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Richard C. Rosecrance, Steve A. Weinbaum, and Patrick H. Brown

The interrelationships between crop load, root growth, and nutrient uptake in mature, pistachio trees were examined in this study. Nutrient uptake was determined during the spring, summer, and fall using labeled nitrogen (15N) and boron (10B) and by differences in whole-tree accumulation between tree harvests for other nutrients (e.g., P, K, Ca, Zn). Nitrogen and boron uptake were double in fruiting compared with nonfruiting trees in the spring. Most of the labeled N was found in the developing fruits and leaves. Total labeled N recovery during the spring flush period, however, was low, indicating that much of the N in the fruit came from N reserves from within the tree rather than uptake from the soil. In contrast, significant amounts of N were taken up from the soil during the summer uptake period. Thus, our data support the hypothesis that sink demand (i.e., fruit development) conditions N uptake in pistachio. The relationship between root growth and N uptake was also examined in this study. Root observation chambers were constructed, and root growth determined by tracing roots growing up against the glass windows. Root length, root growth rate, relative root growth rate, and total tree fine root weight were all greater in nonfruiting compared to fruiting trees during the fruit development period (late May to mid-July). Surprisingly, fruiting trees had less root growth, but greater N uptake than nonfruiting trees during this period. This evidence suggests that N uptake is decoupled from root growth in mature pistachio trees.

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Samuel Y.C. Essah, Jorge A. Delgado, Merlin Dillon, and Richard Sparks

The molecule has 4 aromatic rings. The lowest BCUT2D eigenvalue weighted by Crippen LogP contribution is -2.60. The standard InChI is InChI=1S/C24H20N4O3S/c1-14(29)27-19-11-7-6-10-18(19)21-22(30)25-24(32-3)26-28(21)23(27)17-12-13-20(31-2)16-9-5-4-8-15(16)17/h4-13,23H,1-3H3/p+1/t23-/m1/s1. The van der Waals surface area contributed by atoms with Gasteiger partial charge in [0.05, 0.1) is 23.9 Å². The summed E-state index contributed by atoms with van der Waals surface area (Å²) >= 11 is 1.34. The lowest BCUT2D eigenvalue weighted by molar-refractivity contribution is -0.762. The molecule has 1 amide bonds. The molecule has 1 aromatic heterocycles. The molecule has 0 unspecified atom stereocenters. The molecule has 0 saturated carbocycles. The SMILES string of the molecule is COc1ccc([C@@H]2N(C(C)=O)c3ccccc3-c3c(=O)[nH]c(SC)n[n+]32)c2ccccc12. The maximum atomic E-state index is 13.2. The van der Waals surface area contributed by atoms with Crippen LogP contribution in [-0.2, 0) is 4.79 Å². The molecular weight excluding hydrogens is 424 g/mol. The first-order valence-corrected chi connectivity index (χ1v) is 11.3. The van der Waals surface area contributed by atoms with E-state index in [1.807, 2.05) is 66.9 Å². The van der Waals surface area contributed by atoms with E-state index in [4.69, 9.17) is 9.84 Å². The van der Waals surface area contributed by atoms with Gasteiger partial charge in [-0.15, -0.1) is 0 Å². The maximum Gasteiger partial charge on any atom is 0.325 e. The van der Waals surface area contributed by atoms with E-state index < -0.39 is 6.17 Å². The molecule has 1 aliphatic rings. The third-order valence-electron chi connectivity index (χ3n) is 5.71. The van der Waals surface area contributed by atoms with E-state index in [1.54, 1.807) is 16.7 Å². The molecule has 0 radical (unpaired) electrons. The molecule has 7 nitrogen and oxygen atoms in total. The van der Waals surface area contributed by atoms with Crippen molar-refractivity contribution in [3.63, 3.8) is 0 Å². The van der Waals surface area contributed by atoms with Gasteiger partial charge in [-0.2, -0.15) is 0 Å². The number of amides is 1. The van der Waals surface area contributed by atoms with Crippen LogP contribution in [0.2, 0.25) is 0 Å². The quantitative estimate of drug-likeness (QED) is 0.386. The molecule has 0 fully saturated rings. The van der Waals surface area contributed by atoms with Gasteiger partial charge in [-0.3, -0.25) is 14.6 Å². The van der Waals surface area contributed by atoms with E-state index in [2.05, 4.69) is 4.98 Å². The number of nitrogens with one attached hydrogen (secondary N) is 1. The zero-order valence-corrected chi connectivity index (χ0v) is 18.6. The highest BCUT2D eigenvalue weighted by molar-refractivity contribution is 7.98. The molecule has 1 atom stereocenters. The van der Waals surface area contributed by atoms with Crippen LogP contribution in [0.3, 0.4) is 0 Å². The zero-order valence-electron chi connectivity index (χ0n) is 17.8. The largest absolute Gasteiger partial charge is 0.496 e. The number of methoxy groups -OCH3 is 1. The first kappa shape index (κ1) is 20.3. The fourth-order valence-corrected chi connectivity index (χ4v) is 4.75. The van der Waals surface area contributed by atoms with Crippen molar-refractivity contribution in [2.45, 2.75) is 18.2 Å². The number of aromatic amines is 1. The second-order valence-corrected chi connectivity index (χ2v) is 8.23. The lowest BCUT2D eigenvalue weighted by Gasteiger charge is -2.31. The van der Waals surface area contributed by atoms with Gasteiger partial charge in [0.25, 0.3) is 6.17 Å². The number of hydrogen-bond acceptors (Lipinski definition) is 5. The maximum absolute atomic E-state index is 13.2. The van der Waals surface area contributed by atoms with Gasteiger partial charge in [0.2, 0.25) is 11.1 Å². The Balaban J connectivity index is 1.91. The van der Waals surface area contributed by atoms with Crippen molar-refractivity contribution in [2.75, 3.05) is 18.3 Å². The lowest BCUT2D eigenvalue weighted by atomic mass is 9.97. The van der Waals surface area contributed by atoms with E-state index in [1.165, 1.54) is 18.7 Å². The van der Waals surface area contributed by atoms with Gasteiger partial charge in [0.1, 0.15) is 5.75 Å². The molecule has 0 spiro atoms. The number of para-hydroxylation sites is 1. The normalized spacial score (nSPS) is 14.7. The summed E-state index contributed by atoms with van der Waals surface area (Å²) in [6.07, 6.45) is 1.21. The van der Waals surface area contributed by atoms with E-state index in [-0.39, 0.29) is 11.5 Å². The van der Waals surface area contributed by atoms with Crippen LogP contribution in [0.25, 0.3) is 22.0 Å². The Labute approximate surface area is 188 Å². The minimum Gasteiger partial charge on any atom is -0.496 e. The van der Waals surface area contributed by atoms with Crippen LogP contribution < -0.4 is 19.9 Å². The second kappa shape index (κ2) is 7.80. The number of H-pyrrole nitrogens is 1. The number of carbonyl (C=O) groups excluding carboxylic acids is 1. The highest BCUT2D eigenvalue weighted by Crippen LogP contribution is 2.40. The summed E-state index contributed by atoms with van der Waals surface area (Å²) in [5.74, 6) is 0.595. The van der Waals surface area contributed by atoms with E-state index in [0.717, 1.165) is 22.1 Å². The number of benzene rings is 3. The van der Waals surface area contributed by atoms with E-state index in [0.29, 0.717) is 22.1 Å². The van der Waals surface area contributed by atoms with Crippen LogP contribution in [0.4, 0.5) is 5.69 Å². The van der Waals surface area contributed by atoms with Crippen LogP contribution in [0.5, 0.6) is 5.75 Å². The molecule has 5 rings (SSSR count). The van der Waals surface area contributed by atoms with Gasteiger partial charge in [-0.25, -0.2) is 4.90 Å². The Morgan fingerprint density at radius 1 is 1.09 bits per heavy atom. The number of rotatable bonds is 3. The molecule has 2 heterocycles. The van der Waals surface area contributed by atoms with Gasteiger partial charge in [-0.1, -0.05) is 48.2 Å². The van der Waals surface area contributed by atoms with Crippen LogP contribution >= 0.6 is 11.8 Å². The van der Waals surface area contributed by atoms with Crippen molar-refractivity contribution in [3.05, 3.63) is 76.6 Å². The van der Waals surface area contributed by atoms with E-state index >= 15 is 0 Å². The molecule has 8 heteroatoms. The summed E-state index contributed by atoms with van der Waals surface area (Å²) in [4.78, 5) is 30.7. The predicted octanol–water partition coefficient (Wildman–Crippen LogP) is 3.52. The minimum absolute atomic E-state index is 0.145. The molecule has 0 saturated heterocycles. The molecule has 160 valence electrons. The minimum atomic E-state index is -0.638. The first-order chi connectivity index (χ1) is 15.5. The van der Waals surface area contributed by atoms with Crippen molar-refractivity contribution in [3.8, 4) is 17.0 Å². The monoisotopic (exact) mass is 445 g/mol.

these effects. Units Literature cited Clark A. 2007 Managing cover crops profitably. 3rd ed. Sustainable Agriculture Network, Beltsville, MD Collins, H.P. Delgado, J.A. Alva, A.K. Follett, R.F. 2007 Use of nitrogen-15 isotopic techniques to estimate

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Yang Fang, Jeffrey Williamson, Rebecca Darnell, Yuncong Li, and Guodong Liu

and carbohydrates Tree Physiol. 22 1297 1303 Danso, S.K. Bole, J.B. Zapata, F. 1983 A guide to the use of Nitrogen-15 and Radioisotopes in studies of plant nutrition, calculations and interpretation of data. IAEATECDOC-288. IAEA, Vienna. 10 May 2017

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Ariana P. Torres and Roberto G. Lopez

the following (mg·L −1 ): 100 nitrogen, 15 phosphorus, 84 potassium, 34 calcium, 14 magnesium, 0.5 iron, 0.25 manganese and zinc, 0.13 boron and copper, and 0.05 molybdenum (Peters Excel© Cal-Mag© 15N-2.2P-12.5K; The Scotts Co., Marysville, OH

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Joan R. Davenport, Robert G. Stevens, Kelly M. Whitley, and Tanya Winkler

Kessavalou, A. Doran, J.W. Powers, W.L. Qian, J.H. Kettler, T.A. 1996 Bromide and nitrogen-15 tracers of nitrate leaching under irrigated corn in central Nebraska J. Environ. Qual. 25 1008 1014 Kohne, J.M. Gerke, H.H. 2005 Spatial and temporal dynamics of

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Ursula K. Schuch, Jack J. Kelly, and Trent Teegerstrom

. Plants were fertigated once every 12 d at a rate of 510 mg·L −1 nitrogen (15N–12.9P–12.5K plus micronutrients; Scotts Miracle-Gro Products, Marysville, OH). Annuals were maintained for 33 d and perennials for 118 d. Senescent flower stalks of angelita

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Joji Muramoto, Richard F. Smith, Carol Shennan, Karen M. Klonsky, James Leap, Miriam Silva Ruiz, and Stephen R. Gliessman

-based agroecosystems? A review Nutr. Cycl. Agroecosyst. 72 101 120 Crozier, C.R. King, L.D. Volk, R.J. 1998 Tracing nitrogen movement in corn production systems in the North Carolina Piedmont: A nitrogen-15 study Agron. J. 90 171 177 Cutcliffe, J.A. 1971 Effects of